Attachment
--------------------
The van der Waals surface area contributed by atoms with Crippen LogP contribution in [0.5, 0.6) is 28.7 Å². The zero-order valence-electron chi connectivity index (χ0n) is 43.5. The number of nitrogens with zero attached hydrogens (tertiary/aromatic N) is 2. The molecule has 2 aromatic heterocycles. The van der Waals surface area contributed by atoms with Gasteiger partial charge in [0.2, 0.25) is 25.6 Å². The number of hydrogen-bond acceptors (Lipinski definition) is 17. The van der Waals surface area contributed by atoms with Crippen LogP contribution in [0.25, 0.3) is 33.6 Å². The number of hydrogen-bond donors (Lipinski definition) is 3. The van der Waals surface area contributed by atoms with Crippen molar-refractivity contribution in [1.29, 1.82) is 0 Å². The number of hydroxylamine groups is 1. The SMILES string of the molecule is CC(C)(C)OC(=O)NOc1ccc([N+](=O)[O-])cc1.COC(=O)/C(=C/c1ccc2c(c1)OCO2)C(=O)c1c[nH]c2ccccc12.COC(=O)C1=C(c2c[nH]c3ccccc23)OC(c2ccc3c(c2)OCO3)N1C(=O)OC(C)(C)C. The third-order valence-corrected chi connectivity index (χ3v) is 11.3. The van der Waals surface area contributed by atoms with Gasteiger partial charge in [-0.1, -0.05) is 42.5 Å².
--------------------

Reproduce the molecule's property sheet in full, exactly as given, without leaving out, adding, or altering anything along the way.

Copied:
The van der Waals surface area contributed by atoms with Crippen LogP contribution in [0.5, 0.6) is 28.7 Å². The zero-order valence-electron chi connectivity index (χ0n) is 43.5. The number of nitrogens with zero attached hydrogens (tertiary/aromatic N) is 2. The molecule has 2 aromatic heterocycles. The van der Waals surface area contributed by atoms with Gasteiger partial charge in [0.2, 0.25) is 25.6 Å². The number of hydrogen-bond acceptors (Lipinski definition) is 17. The van der Waals surface area contributed by atoms with Crippen LogP contribution in [0.25, 0.3) is 33.6 Å². The number of hydrogen-bond donors (Lipinski definition) is 3. The van der Waals surface area contributed by atoms with Crippen molar-refractivity contribution in [1.29, 1.82) is 0 Å². The number of hydroxylamine groups is 1. The SMILES string of the molecule is CC(C)(C)OC(=O)NOc1ccc([N+](=O)[O-])cc1.COC(=O)/C(=C/c1ccc2c(c1)OCO2)C(=O)c1c[nH]c2ccccc12.COC(=O)C1=C(c2c[nH]c3ccccc23)OC(c2ccc3c(c2)OCO3)N1C(=O)OC(C)(C)C. The third-order valence-corrected chi connectivity index (χ3v) is 11.3. The van der Waals surface area contributed by atoms with Gasteiger partial charge in [-0.1, -0.05) is 42.5 Å².